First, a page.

Distribution of Major Industries: Location Factors | UPSC Notes

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Distribution of Major Industries: Location Factors | UPSC Notes

Steel

• Geography

Iron and steel

Earlier Ruhr coalfields were famous. Then iron ore was exhausted

US (Pittsburg (rust bowl) -> Alabama), Russia (Pittsburg, Moscow), Germany, India, China (Shanghai), Japan.

• National Steel Policy

○ Domestic Preference in Govt Procurment

§ Importers will also be given preference if they add at least 15% value to it

§ Waiver for vertain kinds of steel

○ Output – 300 MTA by 2030

§ Currently 100 MTA

○ Increasing the Per Capita availability of steel by 2.5 times from 60kg to 160kg by 2030

§ World average is 200kg now

○ Reducing Dependence on Imported Coking Coal ( makes up about 85% now – to 50%)

○ Steel Projects close to Coast under Sagarmala

• India currently 3rd largest steel producer

○ Production- around 100 million tonnes

○ China is largest producer with 800 million tonnes

○ Target- 300 million tonnes by 2025- will become 2nd largest

• Concern

○ RBI classified debt worth 2 lakh crore with Debt at Risk

§ 1.1 lakh crore (>50%) in Steel

§ Up from 20k crore in 2012

○ Sales have declined by >10%

○ Imprt

§ China

□ Showed 70% increase in 2014-15 fiscal

□ More worry because of Yuan’s devaluation

□ Highlighted in London G 20

§ Othrers dumping because of Chinese slowdown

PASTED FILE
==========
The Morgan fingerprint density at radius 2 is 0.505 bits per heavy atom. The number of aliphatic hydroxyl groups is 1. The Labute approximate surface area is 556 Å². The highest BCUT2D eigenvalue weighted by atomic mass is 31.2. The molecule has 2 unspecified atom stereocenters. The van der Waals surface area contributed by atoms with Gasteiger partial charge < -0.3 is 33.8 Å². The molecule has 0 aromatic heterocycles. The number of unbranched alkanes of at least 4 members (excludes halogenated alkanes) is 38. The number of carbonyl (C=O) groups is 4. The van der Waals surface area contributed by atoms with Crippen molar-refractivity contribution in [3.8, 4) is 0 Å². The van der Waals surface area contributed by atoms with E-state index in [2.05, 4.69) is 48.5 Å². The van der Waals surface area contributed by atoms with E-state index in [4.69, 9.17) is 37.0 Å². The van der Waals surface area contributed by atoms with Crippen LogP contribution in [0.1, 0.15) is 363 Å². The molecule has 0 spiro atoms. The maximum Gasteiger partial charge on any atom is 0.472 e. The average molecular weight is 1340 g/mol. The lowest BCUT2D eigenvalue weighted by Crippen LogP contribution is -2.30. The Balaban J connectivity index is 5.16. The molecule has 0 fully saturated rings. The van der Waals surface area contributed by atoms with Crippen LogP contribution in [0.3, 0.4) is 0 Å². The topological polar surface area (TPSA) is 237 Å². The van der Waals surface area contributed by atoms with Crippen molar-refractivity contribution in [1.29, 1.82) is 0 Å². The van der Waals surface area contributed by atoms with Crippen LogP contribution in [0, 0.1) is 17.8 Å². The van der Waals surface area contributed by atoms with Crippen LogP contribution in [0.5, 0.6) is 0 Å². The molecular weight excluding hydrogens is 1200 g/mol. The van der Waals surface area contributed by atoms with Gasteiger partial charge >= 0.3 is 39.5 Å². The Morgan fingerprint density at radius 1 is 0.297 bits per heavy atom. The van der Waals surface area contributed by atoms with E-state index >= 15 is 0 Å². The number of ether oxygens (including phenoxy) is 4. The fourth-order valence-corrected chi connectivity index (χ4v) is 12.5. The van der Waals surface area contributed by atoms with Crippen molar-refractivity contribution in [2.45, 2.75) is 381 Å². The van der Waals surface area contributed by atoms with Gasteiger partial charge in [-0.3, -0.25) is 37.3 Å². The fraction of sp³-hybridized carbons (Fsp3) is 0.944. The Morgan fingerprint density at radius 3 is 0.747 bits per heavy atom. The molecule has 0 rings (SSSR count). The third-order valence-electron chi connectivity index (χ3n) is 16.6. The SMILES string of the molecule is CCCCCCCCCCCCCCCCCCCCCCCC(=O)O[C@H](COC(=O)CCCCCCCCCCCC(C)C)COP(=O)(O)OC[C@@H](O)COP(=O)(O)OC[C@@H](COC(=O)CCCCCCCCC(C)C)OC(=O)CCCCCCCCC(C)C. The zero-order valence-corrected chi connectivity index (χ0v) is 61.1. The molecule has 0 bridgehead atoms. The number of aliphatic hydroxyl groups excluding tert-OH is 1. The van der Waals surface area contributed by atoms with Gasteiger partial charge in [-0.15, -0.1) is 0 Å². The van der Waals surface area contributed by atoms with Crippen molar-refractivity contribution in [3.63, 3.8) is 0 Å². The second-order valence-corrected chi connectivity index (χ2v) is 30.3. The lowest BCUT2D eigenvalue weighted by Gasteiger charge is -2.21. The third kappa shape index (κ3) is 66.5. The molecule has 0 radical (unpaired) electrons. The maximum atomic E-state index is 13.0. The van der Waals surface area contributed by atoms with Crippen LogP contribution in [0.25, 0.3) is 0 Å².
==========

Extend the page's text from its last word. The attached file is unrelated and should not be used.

• Effects

○ Y, Employment

○ Most of the steel industries in backward regions of Jharkhand, Orissa, Chattisgarh

○ Usefulness in Construction ( Housing for All), Shipbuilding, Transport, Consumer goods

○ Domino effect on other industries- Banking, Mining, Ferro Alloy

• Steps taken

○ Rise in basic cusom duties, Anti-Dumping Duty,CVD, Provisional Safeguard Duty, rise in Minimum Import Prices

○ Institution for Steel Development and Growth ( INSDAG)

• SAIL with 1/4th of India’s production is augmenting its capacity rapidly

• Interest to add also by private parties like TATA ,Essar, JSW, Mittal

Paper

– Inputs

○ Wood Pulp

○ High Electricity

○ Water consumption higher

○ Good Transport Network

○ Labour, EODB

– International

○ Hence, bulk located in the developed countries where wood pulp are available in plenty and electricity supply is at plenty

○ Like USA, Canada

– India

○ Found near the sources of Wood Pulp with good Electricity esp Hydro which fill the purpose of water along with electricity

○ Located near Western Ghats, Terai, NE areas, Eastern Ghats

– Issues

○ Scarcity of Wood Pulp due to inadequate prevalence of Agro Forestry

○ Digitisation

○ India’s Recyc;ing rate of Paper is very low, aggreavting the rawa material issue

○ Environmentally polluting industry – Red Category

○ Competitiors – China

○ India depended on US for pulp. But, recently ,subsidy witdhrawn in US, has added to the costs

○ EODB issues

Sugar

• Geography

○ Location

§ Weight loosing industry

□ So located near the source of Sugar

□ Need to be crushed within 24 hours of harvesting

§ Hence, it began in the regions of Bihar and UP

§ Other factors – Labour intensive, Transport

○ Recent shift

§ South important

§ Overall – Maharashtra > UP > Bihar > South

○ Advantages of Southern Areas over Northern

i. Uniform temperature. North faces loo and fog

ii. Tropical climate and moderating influence of ocean-> High sucrose content

iii. Longer crushing season in South

iv. Other factors

1) Irrigation facilities of Kaveri basin

2) Migrant workers form Bengal, Odisha are there

3) Chennai and Kochi ports-> export

• Total Production wrt world

• Problems

○ Oversupply of sugar in the market

○ Prices have fallen below the cost incurred

○ Also unable to repay to farmers- farmers at loss

• Reasons

○ High procurement price from farmers

○ Centre keeps a high FRP (Fair & Remunerative Price )

○ States like UP too add a SAP (State Advised Price )